The Greatest Queen of England - the Queen who refused to surrender her crown and submit to a man
The former Princess Elizabeth was declared a bastard and was stripped of her grand household and her titles. She was allowed to carry the train of her half-brother Prince Edward at his baptism but was not welcome at court at the time - Henry VIII was still convinced that she was a bastard and she probably reminded him of Anne Boleyn.
Through her childhood she was taken care of by three different women in turn: Lady Bryant (who was transferred to her brother's establishment), Lady Troy (who retired between 1545-16) and finally Lady Catherine Ashley (who remained Elizabeth's friend till her death). Elizabeth was a very intelligent child and she soon learned French, Flemish, Spanish, Italian and was able to write Latin, English and Italian.
Though there have been many rumours of a 14-year old Elizabeth and Thomas Seymour it is most likely just rumours. The main reason for why Elizabeth was sent away was probably due to the gossip that emerged even at the time. But no matter the story, Elizabeth left her widowed step-mother's estate and from then on lived at Hatfield House - when Thomas Seymour was arrested and eventually beheaded, she would drive her interrogator mad by continuously denying the rumours.
Things changed again when Elizabeth's half-sister, Mary I, took to the throne in 1553. Elizabeth was now in even more danger than before because she was widely rumoured to be a Protestant which was not acceptable to her ardently Catholic sister. However, when Mary rode into London after defeating the supporters of Lady Jane Grey, Elizabeth was with her and they appeared to be friends.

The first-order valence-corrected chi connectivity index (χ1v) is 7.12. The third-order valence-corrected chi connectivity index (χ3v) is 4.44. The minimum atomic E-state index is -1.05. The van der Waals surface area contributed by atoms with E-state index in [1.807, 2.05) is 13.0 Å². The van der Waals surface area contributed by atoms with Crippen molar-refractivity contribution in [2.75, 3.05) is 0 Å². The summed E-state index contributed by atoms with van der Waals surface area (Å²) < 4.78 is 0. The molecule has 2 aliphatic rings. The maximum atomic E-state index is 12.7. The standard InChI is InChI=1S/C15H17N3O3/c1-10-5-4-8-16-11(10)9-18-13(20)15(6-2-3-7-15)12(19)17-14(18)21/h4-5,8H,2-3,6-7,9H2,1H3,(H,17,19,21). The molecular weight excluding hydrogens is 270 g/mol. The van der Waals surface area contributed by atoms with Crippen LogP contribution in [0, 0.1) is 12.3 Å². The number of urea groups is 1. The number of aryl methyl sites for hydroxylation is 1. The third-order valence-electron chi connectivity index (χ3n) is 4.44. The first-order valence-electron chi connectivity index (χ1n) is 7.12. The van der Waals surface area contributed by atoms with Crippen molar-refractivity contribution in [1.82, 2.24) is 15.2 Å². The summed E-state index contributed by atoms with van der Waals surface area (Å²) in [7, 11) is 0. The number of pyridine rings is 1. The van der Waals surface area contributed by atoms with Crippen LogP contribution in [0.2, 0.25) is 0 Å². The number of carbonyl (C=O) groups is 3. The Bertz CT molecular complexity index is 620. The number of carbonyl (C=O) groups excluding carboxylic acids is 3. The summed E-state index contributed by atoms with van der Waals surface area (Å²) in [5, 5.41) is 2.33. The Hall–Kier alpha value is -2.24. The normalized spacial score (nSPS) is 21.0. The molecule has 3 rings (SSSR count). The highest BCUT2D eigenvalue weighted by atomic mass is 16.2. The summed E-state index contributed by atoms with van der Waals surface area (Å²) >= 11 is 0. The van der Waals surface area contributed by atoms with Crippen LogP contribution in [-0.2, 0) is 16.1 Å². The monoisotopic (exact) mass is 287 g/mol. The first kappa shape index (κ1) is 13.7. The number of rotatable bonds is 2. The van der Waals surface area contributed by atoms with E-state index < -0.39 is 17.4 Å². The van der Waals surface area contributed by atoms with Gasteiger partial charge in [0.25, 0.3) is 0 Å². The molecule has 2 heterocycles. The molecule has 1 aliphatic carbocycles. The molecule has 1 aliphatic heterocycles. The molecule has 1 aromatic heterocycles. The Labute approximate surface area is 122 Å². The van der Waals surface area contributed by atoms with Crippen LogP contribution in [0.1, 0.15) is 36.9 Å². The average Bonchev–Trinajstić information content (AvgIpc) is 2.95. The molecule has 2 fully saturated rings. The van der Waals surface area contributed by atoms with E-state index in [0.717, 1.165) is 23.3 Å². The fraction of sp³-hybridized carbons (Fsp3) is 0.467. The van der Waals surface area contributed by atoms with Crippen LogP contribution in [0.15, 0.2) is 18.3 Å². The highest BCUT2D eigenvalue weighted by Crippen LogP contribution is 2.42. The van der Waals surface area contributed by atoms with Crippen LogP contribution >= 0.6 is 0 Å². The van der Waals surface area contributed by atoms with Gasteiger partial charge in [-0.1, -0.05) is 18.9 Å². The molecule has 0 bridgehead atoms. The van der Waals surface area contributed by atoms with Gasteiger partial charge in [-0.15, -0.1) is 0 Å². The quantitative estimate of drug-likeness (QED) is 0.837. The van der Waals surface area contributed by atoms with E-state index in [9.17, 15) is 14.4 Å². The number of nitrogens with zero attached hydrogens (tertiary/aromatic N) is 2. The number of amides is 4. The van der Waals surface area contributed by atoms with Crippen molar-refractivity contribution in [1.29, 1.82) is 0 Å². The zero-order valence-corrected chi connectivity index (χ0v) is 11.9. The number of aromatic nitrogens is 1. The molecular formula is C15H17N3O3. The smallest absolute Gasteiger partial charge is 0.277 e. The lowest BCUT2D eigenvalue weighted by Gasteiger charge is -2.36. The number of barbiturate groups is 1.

When the Wyatt rebellion against Mary I broke out Elizabeth was immediately suspected of being a central part of it mainly due to the fact that she had become the Protestant counterpoint to the Catholic Queen. So, Elizabeth was taken to court and questioned for long periods of time but admitted nothing. In the end it was found that she had not taken part in the rebellion after all. But Queen Mary's Catholic courtiers were terrified of the idea of a Protestant Queen and worked on having her tried - had it worked, Elizabeth would most likely have been executed. Elizabeth was recalled to court to witness the Queen's confinement but it turned out to be another phantom pregnancy of her sister's and the court's faith in a childbearing Mary was dead. Instead, Elizabeth's succession seemed certain.
So despite of her uncertain life until then, Elizabeth became Queen of England at 25 of age in 1558 and was officially crowned on January 15th 1559. She was wildly popular with her people from the beginning - something that would last throughout her reign.